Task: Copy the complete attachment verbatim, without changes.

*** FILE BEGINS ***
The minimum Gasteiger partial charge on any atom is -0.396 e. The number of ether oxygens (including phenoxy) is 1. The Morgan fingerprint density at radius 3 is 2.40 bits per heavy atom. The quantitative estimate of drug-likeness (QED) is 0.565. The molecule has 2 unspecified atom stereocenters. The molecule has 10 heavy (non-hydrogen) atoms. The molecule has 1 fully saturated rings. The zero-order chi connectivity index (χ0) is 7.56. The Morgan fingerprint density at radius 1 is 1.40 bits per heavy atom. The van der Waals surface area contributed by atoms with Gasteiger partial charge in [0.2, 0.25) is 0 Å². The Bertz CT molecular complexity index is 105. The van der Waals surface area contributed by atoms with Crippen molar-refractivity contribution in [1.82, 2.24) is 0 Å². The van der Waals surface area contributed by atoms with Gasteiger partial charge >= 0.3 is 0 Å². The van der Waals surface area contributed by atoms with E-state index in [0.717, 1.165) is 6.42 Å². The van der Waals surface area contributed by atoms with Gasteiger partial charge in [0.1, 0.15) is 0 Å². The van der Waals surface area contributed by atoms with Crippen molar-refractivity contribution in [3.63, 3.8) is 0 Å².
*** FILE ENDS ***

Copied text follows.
The minimum Gasteiger partial charge on any atom is -0.396 e. The number of ether oxygens (including phenoxy) is 1. The Morgan fingerprint density at radius 3 is 2.40 bits per heavy atom. The quantitative estimate of drug-likeness (QED) is 0.565. The molecule has 2 unspecified atom stereocenters. The molecule has 10 heavy (non-hydrogen) atoms. The molecule has 1 fully saturated rings. The zero-order chi connectivity index (χ0) is 7.56. The Morgan fingerprint density at radius 1 is 1.40 bits per heavy atom. The van der Waals surface area contributed by atoms with Gasteiger partial charge in [0.2, 0.25) is 0 Å². The Bertz CT molecular complexity index is 105. The van der Waals surface area contributed by atoms with Crippen molar-refractivity contribution in [1.82, 2.24) is 0 Å². The van der Waals surface area contributed by atoms with Gasteiger partial charge >= 0.3 is 0 Å². The van der Waals surface area contributed by atoms with E-state index in [0.717, 1.165) is 6.42 Å². The van der Waals surface area contributed by atoms with Gasteiger partial charge in [0.1, 0.15) is 0 Å². The van der Waals surface area contributed by atoms with Crippen molar-refractivity contribution in [3.63, 3.8) is 0 Å².